The UK is stepping up humanitarian efforts in northern Iraq to put in place food, shelter and water ahead of a major Iraqi-led operation to retake Mosul city from Daesh forces, International Development Secretary Priti Patel announced today.
Ms Patel urged the international community to follow Britain’s lead in preparing for the humanitarian situation that is likely to follow military operations, so that the people of Mosul are helped swiftly, effectively and safely.
The UN estimates that up to 1.5 million people could be affected by Mosul operations and will be in need of basic life support such as food, shelter, sanitation and safety.
Priti Patel said:
As an outward looking, globally-engaged nation, the UK is committed to supporting the people of Mosul and military efforts to destroy Daesh. A safer and more stable Iraq is in everyone’s interest.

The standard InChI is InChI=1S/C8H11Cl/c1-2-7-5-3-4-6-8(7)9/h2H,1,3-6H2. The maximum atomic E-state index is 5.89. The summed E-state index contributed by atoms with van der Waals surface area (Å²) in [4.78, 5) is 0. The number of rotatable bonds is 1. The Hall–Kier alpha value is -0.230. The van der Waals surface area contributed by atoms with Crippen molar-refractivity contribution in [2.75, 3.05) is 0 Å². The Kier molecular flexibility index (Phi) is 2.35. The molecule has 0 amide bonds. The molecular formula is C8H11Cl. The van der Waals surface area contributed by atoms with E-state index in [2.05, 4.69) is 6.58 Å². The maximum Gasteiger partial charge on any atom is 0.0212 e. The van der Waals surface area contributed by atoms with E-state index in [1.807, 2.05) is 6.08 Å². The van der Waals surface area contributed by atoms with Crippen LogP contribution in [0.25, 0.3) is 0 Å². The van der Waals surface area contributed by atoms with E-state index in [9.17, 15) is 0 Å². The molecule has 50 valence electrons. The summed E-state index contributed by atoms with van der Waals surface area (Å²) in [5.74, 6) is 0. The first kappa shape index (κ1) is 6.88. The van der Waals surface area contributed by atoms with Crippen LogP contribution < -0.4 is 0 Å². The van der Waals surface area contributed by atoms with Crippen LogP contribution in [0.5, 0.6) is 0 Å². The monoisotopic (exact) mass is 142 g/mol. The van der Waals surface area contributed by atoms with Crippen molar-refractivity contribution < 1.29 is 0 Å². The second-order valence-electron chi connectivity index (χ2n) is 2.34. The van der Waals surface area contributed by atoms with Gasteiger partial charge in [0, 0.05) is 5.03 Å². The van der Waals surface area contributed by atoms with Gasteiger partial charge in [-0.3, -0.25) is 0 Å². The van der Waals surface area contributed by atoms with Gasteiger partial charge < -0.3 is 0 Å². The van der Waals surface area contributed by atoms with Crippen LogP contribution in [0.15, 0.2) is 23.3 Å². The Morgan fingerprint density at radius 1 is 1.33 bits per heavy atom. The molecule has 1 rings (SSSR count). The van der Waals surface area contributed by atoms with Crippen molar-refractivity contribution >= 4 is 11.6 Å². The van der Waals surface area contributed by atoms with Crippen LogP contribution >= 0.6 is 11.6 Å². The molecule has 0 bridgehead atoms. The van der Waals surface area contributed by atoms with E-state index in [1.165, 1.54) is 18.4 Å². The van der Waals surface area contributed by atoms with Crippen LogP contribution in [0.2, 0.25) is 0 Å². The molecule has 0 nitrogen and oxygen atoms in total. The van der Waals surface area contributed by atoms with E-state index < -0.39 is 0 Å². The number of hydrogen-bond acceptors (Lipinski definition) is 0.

The people of Iraq have suffered greatly at the hands of Daesh and in efforts to liberate them from this brutality we should not let them go through further undue misery.
New UK support will put in place critical stocks and supplies for basic life support such as food, shelter, sanitation facilities, and protection assistance ahead of Mosul military operations. I urge other countries to follow Britain’s lead.
Through funding partners, UK aid in Iraq has so far helped:
- provide food for more than 70,000 people
- ensure more than 80,000 people received essential household items
- provide water and sanitation assistance for more than 200,000 people
- deliver cash assistance to almost 16,000 people
Notes to Editors
The UN launched a flash appeal in July 2016 for $284 million to prepare for the humanitarian impact of Mosul operations. DFID’s £40 million funding is targeted specifically in 2016 to enable a scale up of humanitarian assistance ahead of Mosul operations. DFID has committed £169.5 million of humanitarian support since 2014.
Evidence tells us that investing in preparedness ahead of a predictable crisis is good value for money, as rapid responses save more lives and are less costly. Delayed interventions are more expensive and less likely to have the same impact.